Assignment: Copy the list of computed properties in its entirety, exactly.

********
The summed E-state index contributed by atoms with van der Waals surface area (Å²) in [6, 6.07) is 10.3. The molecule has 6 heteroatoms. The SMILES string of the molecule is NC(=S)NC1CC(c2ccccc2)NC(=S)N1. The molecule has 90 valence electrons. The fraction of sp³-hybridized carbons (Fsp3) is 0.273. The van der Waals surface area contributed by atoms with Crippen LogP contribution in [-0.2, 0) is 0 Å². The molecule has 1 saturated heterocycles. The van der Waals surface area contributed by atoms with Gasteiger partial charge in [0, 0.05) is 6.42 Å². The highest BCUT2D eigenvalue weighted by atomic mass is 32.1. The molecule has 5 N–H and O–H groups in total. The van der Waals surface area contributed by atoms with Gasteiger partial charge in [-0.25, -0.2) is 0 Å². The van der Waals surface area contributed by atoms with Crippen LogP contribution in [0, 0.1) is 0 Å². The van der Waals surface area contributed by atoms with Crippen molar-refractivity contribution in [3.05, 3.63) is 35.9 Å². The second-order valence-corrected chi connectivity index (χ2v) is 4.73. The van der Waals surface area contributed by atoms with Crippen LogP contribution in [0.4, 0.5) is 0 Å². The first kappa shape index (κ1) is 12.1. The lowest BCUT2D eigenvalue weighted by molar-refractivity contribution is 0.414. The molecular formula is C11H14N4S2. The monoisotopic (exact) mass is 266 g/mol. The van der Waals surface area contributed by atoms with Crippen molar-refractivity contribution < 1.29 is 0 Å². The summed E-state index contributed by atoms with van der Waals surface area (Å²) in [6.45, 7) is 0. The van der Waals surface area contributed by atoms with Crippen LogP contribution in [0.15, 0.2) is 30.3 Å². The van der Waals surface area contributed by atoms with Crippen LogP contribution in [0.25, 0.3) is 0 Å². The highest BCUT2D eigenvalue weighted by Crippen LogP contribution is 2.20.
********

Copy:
The summed E-state index contributed by atoms with van der Waals surface area (Å²) in [6, 6.07) is 10.3. The molecule has 6 heteroatoms. The SMILES string of the molecule is NC(=S)NC1CC(c2ccccc2)NC(=S)N1. The molecule has 90 valence electrons. The fraction of sp³-hybridized carbons (Fsp3) is 0.273. The van der Waals surface area contributed by atoms with Crippen LogP contribution in [-0.2, 0) is 0 Å². The molecule has 1 saturated heterocycles. The van der Waals surface area contributed by atoms with Gasteiger partial charge in [0, 0.05) is 6.42 Å². The highest BCUT2D eigenvalue weighted by atomic mass is 32.1. The molecule has 5 N–H and O–H groups in total. The van der Waals surface area contributed by atoms with Gasteiger partial charge in [-0.25, -0.2) is 0 Å². The van der Waals surface area contributed by atoms with Crippen LogP contribution in [0, 0.1) is 0 Å². The van der Waals surface area contributed by atoms with Crippen molar-refractivity contribution in [3.05, 3.63) is 35.9 Å². The second-order valence-corrected chi connectivity index (χ2v) is 4.73. The van der Waals surface area contributed by atoms with Crippen LogP contribution in [0.4, 0.5) is 0 Å². The first kappa shape index (κ1) is 12.1. The lowest BCUT2D eigenvalue weighted by molar-refractivity contribution is 0.414. The molecular formula is C11H14N4S2. The monoisotopic (exact) mass is 266 g/mol. The van der Waals surface area contributed by atoms with Crippen molar-refractivity contribution < 1.29 is 0 Å². The summed E-state index contributed by atoms with van der Waals surface area (Å²) in [6.45, 7) is 0. The van der Waals surface area contributed by atoms with Crippen LogP contribution in [0.15, 0.2) is 30.3 Å². The van der Waals surface area contributed by atoms with Crippen LogP contribution in [0.25, 0.3) is 0 Å². The highest BCUT2D eigenvalue weighted by Crippen LogP contribution is 2.20.